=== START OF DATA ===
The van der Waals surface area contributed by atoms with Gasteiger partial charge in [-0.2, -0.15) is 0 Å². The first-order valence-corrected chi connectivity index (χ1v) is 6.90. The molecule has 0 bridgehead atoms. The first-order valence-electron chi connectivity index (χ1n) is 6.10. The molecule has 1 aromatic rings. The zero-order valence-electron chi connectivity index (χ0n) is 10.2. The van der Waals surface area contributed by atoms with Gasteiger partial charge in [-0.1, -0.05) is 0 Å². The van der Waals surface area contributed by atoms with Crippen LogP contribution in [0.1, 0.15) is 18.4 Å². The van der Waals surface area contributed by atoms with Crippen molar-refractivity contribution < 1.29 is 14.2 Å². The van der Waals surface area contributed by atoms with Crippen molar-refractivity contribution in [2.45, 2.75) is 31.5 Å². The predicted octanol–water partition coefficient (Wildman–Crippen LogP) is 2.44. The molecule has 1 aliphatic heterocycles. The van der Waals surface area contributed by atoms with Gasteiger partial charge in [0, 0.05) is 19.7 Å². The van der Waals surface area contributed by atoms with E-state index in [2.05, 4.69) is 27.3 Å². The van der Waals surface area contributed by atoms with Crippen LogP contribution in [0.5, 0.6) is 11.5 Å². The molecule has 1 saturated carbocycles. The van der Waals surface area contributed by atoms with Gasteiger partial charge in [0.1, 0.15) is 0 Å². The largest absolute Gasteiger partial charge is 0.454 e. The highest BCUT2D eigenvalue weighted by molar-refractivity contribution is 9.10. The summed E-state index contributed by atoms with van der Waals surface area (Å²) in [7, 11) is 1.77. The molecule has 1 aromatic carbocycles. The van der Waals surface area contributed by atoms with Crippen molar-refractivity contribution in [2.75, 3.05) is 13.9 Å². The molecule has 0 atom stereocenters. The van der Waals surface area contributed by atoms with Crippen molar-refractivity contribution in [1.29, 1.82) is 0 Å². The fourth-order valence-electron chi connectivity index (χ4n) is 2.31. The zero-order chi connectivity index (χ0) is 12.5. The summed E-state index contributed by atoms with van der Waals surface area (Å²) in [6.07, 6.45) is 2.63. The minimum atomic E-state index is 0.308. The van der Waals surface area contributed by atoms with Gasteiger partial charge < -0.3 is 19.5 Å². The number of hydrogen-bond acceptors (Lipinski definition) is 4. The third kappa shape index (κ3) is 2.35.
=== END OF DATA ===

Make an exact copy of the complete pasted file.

The van der Waals surface area contributed by atoms with Gasteiger partial charge in [-0.2, -0.15) is 0 Å². The first-order valence-corrected chi connectivity index (χ1v) is 6.90. The molecule has 0 bridgehead atoms. The first-order valence-electron chi connectivity index (χ1n) is 6.10. The molecule has 1 aromatic rings. The zero-order valence-electron chi connectivity index (χ0n) is 10.2. The van der Waals surface area contributed by atoms with Gasteiger partial charge in [-0.1, -0.05) is 0 Å². The van der Waals surface area contributed by atoms with Crippen LogP contribution in [0.1, 0.15) is 18.4 Å². The van der Waals surface area contributed by atoms with Crippen molar-refractivity contribution < 1.29 is 14.2 Å². The van der Waals surface area contributed by atoms with Crippen molar-refractivity contribution in [2.45, 2.75) is 31.5 Å². The predicted octanol–water partition coefficient (Wildman–Crippen LogP) is 2.44. The molecule has 1 aliphatic heterocycles. The van der Waals surface area contributed by atoms with Gasteiger partial charge in [0, 0.05) is 19.7 Å². The van der Waals surface area contributed by atoms with E-state index in [2.05, 4.69) is 27.3 Å². The van der Waals surface area contributed by atoms with Crippen LogP contribution in [0.5, 0.6) is 11.5 Å². The molecule has 1 saturated carbocycles. The van der Waals surface area contributed by atoms with Gasteiger partial charge in [0.1, 0.15) is 0 Å². The largest absolute Gasteiger partial charge is 0.454 e. The highest BCUT2D eigenvalue weighted by molar-refractivity contribution is 9.10. The summed E-state index contributed by atoms with van der Waals surface area (Å²) in [7, 11) is 1.77. The molecule has 1 aromatic carbocycles. The van der Waals surface area contributed by atoms with Crippen molar-refractivity contribution in [2.75, 3.05) is 13.9 Å². The molecule has 0 atom stereocenters. The van der Waals surface area contributed by atoms with Crippen molar-refractivity contribution in [1.29, 1.82) is 0 Å². The fourth-order valence-electron chi connectivity index (χ4n) is 2.31. The zero-order chi connectivity index (χ0) is 12.5. The summed E-state index contributed by atoms with van der Waals surface area (Å²) in [6.07, 6.45) is 2.63. The minimum atomic E-state index is 0.308. The van der Waals surface area contributed by atoms with Gasteiger partial charge < -0.3 is 19.5 Å². The number of hydrogen-bond acceptors (Lipinski definition) is 4. The third kappa shape index (κ3) is 2.35.